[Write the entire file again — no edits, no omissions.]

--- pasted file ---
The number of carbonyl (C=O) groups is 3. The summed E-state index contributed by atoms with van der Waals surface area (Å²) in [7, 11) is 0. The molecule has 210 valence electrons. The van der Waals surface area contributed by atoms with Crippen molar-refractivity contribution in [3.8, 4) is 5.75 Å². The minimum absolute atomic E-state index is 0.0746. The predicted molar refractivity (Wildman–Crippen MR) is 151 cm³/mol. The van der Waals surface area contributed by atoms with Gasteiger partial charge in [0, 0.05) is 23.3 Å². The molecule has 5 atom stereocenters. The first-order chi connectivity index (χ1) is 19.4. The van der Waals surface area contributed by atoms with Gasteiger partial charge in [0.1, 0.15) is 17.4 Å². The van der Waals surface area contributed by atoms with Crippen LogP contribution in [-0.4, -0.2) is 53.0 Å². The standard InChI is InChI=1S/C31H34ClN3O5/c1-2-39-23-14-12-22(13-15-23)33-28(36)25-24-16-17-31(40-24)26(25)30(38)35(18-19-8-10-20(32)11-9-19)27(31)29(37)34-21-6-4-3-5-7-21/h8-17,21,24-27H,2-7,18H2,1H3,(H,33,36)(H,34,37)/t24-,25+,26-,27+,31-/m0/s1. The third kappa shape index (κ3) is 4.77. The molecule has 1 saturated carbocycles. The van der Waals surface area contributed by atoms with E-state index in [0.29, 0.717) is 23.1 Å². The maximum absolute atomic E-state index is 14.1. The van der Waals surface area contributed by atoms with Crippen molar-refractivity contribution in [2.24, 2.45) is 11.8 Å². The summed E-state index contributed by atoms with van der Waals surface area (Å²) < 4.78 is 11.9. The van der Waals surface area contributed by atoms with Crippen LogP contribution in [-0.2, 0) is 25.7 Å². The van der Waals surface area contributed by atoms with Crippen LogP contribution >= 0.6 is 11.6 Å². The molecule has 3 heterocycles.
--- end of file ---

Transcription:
The number of carbonyl (C=O) groups is 3. The summed E-state index contributed by atoms with van der Waals surface area (Å²) in [7, 11) is 0. The molecule has 210 valence electrons. The van der Waals surface area contributed by atoms with Crippen molar-refractivity contribution in [3.8, 4) is 5.75 Å². The minimum absolute atomic E-state index is 0.0746. The predicted molar refractivity (Wildman–Crippen MR) is 151 cm³/mol. The van der Waals surface area contributed by atoms with Gasteiger partial charge in [0, 0.05) is 23.3 Å². The molecule has 5 atom stereocenters. The first-order chi connectivity index (χ1) is 19.4. The van der Waals surface area contributed by atoms with Gasteiger partial charge in [0.1, 0.15) is 17.4 Å². The van der Waals surface area contributed by atoms with Crippen LogP contribution in [-0.4, -0.2) is 53.0 Å². The standard InChI is InChI=1S/C31H34ClN3O5/c1-2-39-23-14-12-22(13-15-23)33-28(36)25-24-16-17-31(40-24)26(25)30(38)35(18-19-8-10-20(32)11-9-19)27(31)29(37)34-21-6-4-3-5-7-21/h8-17,21,24-27H,2-7,18H2,1H3,(H,33,36)(H,34,37)/t24-,25+,26-,27+,31-/m0/s1. The third kappa shape index (κ3) is 4.77. The molecule has 1 saturated carbocycles. The van der Waals surface area contributed by atoms with E-state index in [0.29, 0.717) is 23.1 Å². The maximum absolute atomic E-state index is 14.1. The van der Waals surface area contributed by atoms with Crippen molar-refractivity contribution in [2.24, 2.45) is 11.8 Å². The summed E-state index contributed by atoms with van der Waals surface area (Å²) < 4.78 is 11.9. The van der Waals surface area contributed by atoms with Crippen LogP contribution in [-0.2, 0) is 25.7 Å². The van der Waals surface area contributed by atoms with Crippen LogP contribution >= 0.6 is 11.6 Å². The molecule has 3 heterocycles.